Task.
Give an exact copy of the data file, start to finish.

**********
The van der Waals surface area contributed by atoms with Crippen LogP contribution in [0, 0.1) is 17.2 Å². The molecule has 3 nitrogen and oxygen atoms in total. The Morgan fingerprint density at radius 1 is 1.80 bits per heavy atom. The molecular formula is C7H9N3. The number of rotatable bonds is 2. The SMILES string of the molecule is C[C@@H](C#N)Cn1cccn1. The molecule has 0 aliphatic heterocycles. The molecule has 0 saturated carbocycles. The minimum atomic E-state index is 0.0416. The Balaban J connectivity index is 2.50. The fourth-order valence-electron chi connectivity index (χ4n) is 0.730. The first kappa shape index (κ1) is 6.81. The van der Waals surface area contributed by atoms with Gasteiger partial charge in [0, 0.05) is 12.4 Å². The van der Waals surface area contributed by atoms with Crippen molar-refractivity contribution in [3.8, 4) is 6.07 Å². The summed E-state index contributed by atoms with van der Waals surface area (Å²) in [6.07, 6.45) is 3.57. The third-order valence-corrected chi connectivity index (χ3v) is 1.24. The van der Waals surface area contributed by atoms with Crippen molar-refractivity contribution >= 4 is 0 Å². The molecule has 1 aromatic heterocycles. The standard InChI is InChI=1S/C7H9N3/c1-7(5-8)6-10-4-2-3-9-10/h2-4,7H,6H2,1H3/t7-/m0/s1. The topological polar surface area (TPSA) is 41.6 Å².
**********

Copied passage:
The van der Waals surface area contributed by atoms with Crippen LogP contribution in [0, 0.1) is 17.2 Å². The molecule has 3 nitrogen and oxygen atoms in total. The Morgan fingerprint density at radius 1 is 1.80 bits per heavy atom. The molecular formula is C7H9N3. The number of rotatable bonds is 2. The SMILES string of the molecule is C[C@@H](C#N)Cn1cccn1. The molecule has 0 aliphatic heterocycles. The molecule has 0 saturated carbocycles. The minimum atomic E-state index is 0.0416. The Balaban J connectivity index is 2.50. The fourth-order valence-electron chi connectivity index (χ4n) is 0.730. The first kappa shape index (κ1) is 6.81. The van der Waals surface area contributed by atoms with Gasteiger partial charge in [0, 0.05) is 12.4 Å². The van der Waals surface area contributed by atoms with Crippen molar-refractivity contribution in [3.8, 4) is 6.07 Å². The summed E-state index contributed by atoms with van der Waals surface area (Å²) in [6.07, 6.45) is 3.57. The third-order valence-corrected chi connectivity index (χ3v) is 1.24. The van der Waals surface area contributed by atoms with Crippen molar-refractivity contribution >= 4 is 0 Å². The molecule has 1 aromatic heterocycles. The standard InChI is InChI=1S/C7H9N3/c1-7(5-8)6-10-4-2-3-9-10/h2-4,7H,6H2,1H3/t7-/m0/s1. The topological polar surface area (TPSA) is 41.6 Å².